Last year after my son’s birth, my husband and I moved out of our large one bedroom apartment to a smaller, more affordable two bedroom space while we save for a home. The biggest challenge we face is less space, and our family photos exemplify the dilema perfectly. Only two walls in our new home have enough space to hold photos, so I needed to pair down the clutter. I had a huge hodge-podge of frames that were the product of having my pictures spread throughout a large apartment with high ceilings.
The first step in the process was to go through the photos and decide which were the most important. Trimming out old snapshots and moving them to the family photo albums helped a lot. I then narrowed it down to the special shots from specific occasions- wedding photos, holidays, and my son’s introduction to his family. I still needed some inspiration, so I went online to look at various collage frames. On Target.com I saw a lot of creative and fun frames, but nothing with the flexibility I wanted- many had inspirational phrases I didn’t want to be stuck with for years. What I wanted was the ability to adjust the style of the frame throughout the year, not a one-size-fits-all greeting card phrase.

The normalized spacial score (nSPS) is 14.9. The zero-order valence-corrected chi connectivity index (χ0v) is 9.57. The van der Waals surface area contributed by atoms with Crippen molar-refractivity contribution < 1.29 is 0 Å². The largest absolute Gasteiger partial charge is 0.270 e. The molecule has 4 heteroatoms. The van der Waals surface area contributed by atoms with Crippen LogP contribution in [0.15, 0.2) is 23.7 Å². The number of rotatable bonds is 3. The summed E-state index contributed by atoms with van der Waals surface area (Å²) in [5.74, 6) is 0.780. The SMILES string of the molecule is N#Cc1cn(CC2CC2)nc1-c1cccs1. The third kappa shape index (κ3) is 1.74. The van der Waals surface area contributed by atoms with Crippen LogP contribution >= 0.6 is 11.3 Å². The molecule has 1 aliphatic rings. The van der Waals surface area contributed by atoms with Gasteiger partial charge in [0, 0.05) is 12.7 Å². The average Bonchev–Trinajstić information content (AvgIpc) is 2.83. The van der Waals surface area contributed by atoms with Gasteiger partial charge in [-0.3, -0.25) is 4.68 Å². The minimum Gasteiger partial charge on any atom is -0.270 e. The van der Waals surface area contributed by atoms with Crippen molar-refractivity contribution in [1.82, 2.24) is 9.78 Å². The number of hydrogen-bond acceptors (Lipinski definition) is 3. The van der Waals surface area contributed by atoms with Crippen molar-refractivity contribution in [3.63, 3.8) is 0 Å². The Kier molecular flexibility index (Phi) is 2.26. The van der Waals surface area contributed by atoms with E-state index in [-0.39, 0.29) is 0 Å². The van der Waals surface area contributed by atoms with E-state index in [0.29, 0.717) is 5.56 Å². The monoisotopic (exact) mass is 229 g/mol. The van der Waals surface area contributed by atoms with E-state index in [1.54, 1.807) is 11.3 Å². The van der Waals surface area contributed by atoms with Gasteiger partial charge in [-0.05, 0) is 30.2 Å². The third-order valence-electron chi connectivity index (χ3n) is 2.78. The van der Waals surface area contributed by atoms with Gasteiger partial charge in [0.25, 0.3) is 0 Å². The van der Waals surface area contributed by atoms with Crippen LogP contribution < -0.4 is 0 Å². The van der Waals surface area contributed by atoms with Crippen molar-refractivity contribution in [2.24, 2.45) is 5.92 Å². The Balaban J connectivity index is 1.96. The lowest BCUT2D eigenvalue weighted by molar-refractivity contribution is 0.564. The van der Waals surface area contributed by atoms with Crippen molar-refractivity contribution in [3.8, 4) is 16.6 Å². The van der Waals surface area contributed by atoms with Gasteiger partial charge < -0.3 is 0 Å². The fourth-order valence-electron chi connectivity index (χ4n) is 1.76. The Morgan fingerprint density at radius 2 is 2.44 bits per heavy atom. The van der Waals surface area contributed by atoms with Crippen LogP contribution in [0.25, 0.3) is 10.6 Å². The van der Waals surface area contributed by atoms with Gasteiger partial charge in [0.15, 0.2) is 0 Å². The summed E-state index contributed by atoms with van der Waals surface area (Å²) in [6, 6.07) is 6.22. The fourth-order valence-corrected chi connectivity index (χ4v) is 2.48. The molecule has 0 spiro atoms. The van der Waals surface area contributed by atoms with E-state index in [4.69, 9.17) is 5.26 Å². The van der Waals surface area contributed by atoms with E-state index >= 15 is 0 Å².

Enter Crayola. Crayola sells “Window Crayons”- basically non-toxic grease markers in primary colors. You can write or draw on a glass pane and then come back later and wipe the glass clean with glass cleaner, even months down the road, and create a different design. This can also be done with eyeliner, but eyeliner isn’t available in the colors I wanted. I purchased the Window Crayons from a hobby store and picked up two RE Collage Frames with white matting from Target. I three 8″x10″ black frames from my orginal collection. I shifted the large photos into the 8″x10″ frames and put those frames in the dining room. On the frames with matting, I used the Crayola Window Crayons to create a generalized, abstract winter design that will look nice until spring peeps its head over the horizon and I’m ready to change the design. These two frames will look great and fit comfortably in the living room.
Any space, no matter how small, can be a comfortable home. The key is being flexible and creative, and accepting that in small spaces less is more.